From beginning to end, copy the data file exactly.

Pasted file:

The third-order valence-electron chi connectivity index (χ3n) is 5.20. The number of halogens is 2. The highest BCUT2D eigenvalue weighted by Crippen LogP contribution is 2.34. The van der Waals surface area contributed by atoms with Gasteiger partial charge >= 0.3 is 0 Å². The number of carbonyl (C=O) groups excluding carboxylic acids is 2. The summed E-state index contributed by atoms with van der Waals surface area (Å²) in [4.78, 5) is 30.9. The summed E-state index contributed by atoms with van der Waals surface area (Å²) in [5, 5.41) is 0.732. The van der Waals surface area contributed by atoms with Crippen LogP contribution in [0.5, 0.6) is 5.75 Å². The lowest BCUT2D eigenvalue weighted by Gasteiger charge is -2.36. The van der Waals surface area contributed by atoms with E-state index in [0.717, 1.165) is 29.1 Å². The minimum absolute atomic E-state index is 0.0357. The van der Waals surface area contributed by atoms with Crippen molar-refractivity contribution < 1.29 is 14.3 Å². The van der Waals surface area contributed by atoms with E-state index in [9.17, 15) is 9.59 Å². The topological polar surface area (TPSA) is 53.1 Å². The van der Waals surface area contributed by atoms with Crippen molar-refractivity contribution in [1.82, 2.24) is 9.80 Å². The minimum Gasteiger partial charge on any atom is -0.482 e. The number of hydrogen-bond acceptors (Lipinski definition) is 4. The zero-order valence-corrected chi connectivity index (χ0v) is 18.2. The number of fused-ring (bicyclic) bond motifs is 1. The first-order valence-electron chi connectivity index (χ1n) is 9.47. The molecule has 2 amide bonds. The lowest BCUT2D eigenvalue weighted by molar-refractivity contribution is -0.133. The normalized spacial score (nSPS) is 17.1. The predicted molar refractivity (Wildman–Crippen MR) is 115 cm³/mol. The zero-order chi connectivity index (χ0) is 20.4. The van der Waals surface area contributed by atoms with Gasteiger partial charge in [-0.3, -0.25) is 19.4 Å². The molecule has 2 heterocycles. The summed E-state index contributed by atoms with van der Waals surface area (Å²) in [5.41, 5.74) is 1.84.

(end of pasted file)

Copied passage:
The third-order valence-electron chi connectivity index (χ3n) is 5.20. The number of halogens is 2. The highest BCUT2D eigenvalue weighted by Crippen LogP contribution is 2.34. The van der Waals surface area contributed by atoms with Gasteiger partial charge >= 0.3 is 0 Å². The number of carbonyl (C=O) groups excluding carboxylic acids is 2. The summed E-state index contributed by atoms with van der Waals surface area (Å²) in [4.78, 5) is 30.9. The summed E-state index contributed by atoms with van der Waals surface area (Å²) in [5, 5.41) is 0.732. The van der Waals surface area contributed by atoms with Crippen LogP contribution in [0.5, 0.6) is 5.75 Å². The lowest BCUT2D eigenvalue weighted by Gasteiger charge is -2.36. The van der Waals surface area contributed by atoms with E-state index in [0.717, 1.165) is 29.1 Å². The minimum absolute atomic E-state index is 0.0357. The van der Waals surface area contributed by atoms with Crippen molar-refractivity contribution < 1.29 is 14.3 Å². The van der Waals surface area contributed by atoms with E-state index in [9.17, 15) is 9.59 Å². The topological polar surface area (TPSA) is 53.1 Å². The van der Waals surface area contributed by atoms with Crippen molar-refractivity contribution in [1.82, 2.24) is 9.80 Å². The minimum Gasteiger partial charge on any atom is -0.482 e. The number of hydrogen-bond acceptors (Lipinski definition) is 4. The zero-order valence-corrected chi connectivity index (χ0v) is 18.2. The number of fused-ring (bicyclic) bond motifs is 1. The first-order valence-electron chi connectivity index (χ1n) is 9.47. The molecule has 2 amide bonds. The lowest BCUT2D eigenvalue weighted by molar-refractivity contribution is -0.133. The normalized spacial score (nSPS) is 17.1. The predicted molar refractivity (Wildman–Crippen MR) is 115 cm³/mol. The zero-order chi connectivity index (χ0) is 20.4. The van der Waals surface area contributed by atoms with Gasteiger partial charge in [-0.3, -0.25) is 19.4 Å². The molecule has 2 heterocycles. The summed E-state index contributed by atoms with van der Waals surface area (Å²) in [5.41, 5.74) is 1.84.